The Road of Excess

A Version of Ontological Relativity

Posted in Empiricism, Epistemology, Metaphysics, Ontological Relativity by Free Thinker on October 18, 2010

In his 1956 article Quantifiers and Propositional Attitudes, the great philosopher of science Willard Van Orman Quine presents a puzzle, a thought experiment to address a seeming paradox about beliefs that plagues the philosophy of language. Imagine a man, Ralph, who is vaguely acquainted with another man, a man wearing a brown hat, and has observed him under somewhat suspicious circumstances on more than one occasion. Ralph is also familiar with a man (named Bernard J Ortcutt in the example) he has seen at the beach, and Ralph understands this man to be an upstanding member of the community. Ralph believes the man in the brown hat to be a spy, but is certain the man he has seen at the beach is not a spy; he positively believes Ortcutt is not a spy, rather than simply not believing him to be a spy due to a lack of consideration of such a possibility. Unbeknownst to Ralph, Ortcutt and the man in the brown hat are, in fact, one and the same. Put another way, Ralph would conclude that they were one and the same were he to see Ortcutt put on the brown hat, or if Ortcutt were wearing the brown hat and then removed it in front of Ralph.

Now, presumably Ralph is holding contradictory beliefs about the man Ortcutt. He believes the man in the brown hat is a spy and that the man he has seen at the beach is not a spy, but they are one and the same individual from the perspective of whoever posits the thought experiment (in this case Quine). De re, ‘Bernard J Ortcutt’ and ‘the man in the brown hat’ are coreferential expressions designating the same individual. So if Ralph believes the man in the brown hat is a spy, he must also believe, de re, that Bernard J Ortcutt is a spy, but he does not.

A possible solution to the problem may lie in a version of ontological relativity, a notion Quine explores at length using different and more technical language.  Possible formulation may run something like this: An object is the way it is in virtue of the way in which it presents itself to a subject, or, stated differently, an object is a particular qualitative presentation to a subject (full stop). In this way, an object can never be an affair separate from the perspective of the instrument (subject) that detects it, an integral approach to which it is easy to notice parallels in such features of physical theories as special relativity or quantum wave function collapse. To contend otherwise is, arguably, to step into the realm of unfounded metaphysical speculation about substances, a move that tempts many philosophers but is problematic for those who hold to the strictures of empiricism.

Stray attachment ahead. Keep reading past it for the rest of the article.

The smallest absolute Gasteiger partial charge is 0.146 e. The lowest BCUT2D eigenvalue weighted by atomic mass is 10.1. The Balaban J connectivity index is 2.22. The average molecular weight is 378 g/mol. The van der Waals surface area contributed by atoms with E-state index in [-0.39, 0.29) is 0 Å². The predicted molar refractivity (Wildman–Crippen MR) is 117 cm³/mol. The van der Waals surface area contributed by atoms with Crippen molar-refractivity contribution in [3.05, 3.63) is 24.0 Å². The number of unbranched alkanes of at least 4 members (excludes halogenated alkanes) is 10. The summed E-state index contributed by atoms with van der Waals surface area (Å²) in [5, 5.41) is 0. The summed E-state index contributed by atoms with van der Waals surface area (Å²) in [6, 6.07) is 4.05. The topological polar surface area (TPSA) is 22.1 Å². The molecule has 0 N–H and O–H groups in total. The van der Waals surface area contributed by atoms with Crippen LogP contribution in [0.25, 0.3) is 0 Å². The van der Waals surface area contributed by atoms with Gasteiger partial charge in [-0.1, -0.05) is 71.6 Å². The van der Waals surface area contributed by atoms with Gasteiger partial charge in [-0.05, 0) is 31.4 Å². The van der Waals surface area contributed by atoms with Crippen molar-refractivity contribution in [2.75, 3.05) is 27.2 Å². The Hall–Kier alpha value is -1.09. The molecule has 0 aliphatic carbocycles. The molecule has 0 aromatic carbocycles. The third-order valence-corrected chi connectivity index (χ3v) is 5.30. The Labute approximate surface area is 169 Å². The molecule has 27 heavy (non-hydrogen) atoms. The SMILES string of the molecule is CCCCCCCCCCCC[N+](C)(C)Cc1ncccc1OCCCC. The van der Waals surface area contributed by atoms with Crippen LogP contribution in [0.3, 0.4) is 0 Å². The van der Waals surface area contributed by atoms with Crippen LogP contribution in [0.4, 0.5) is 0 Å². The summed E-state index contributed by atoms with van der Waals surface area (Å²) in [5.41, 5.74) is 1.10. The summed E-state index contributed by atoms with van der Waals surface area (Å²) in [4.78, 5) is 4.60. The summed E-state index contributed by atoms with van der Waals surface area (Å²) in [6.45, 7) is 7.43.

There are some interesting implications for the philosophical study of objects that arise out of this conception thereof. One is that the constancy of objects across multiple perspectives becomes more a matter of convenience or convention than one of fact. For multiple subjects to designate the varying qualitative representations they observe using the expression ‘the same object’, they must regard the differences that obtain across their perspectives as being trivial to the identity of the object. However, there seems to be no non-arbitrary standard for how much phenomenal deviation may be admitted before subjects regard the qualitative presentations they observe as separate entities. The distinction  between trivial and nontrivial deviation is drawn by convenience, convention, tradition, or other patterns that may be informed accidentally, culturally, functionally, individually, politically, religiously, or otherwise. Which differences we consider trivial and which we consider non-trivial may merely be a matter of prejudice; there is, in principle, no way to define how much deviation may be admitted an object before it becomes a wholly separate object, and if different subjects view the “same” object from different perspectives, there is no absolute standard we can apply to guarantee they are, in fact, observing the “same” thing.

The way to attack Quine’s problem stated above with this version of ontological relativity is to highlight the fact that, given Ralph’s perspective, the man in question is presented to Ralph in two ways that exhibit nontrivial deviation, one from the other. Since we are reluctant to posit some kind of underlying “substance” to the separate appearances (it seems downright superstitious to do so), we are sympathetic to the notion that Ralph is the observer of two separate objects (the man in the brown hat and Bernard J Ortcutt) that are distinguished by nontrivial deviation from Ralph’s perspective and trivial deviation (meaning a difference in presentation that does not elicit a disbelief in the identity of the two appearances) from the perspective of he who posits the thought experiment. If the version of ontological relativity stated above holds, then Ralph’s belief that the man in the brown hat is a spy and his belief that Ortcutt is not a spy are reconcilable because he is, in fact, holding beliefs about separate objects, not contradictory beliefs about the same object.

The presupposition of the question ‘Does Ralph believe Ortcutt is a spy?’ is a false one that presumes an unjustified substance metaphysic we are unwilling to commit to. Ralph believes Ortcutt is not a spy but that the man in the brown hat is a spy, and does so without contradiction because, from his perspective, his beliefs refer to non-identical objects. Furthermore, we have no non-arbitrary standard by which we may privilege a different perspective over Ralph’s; any privileging of perspective must be gone about by reference to pragmatic or other concerns.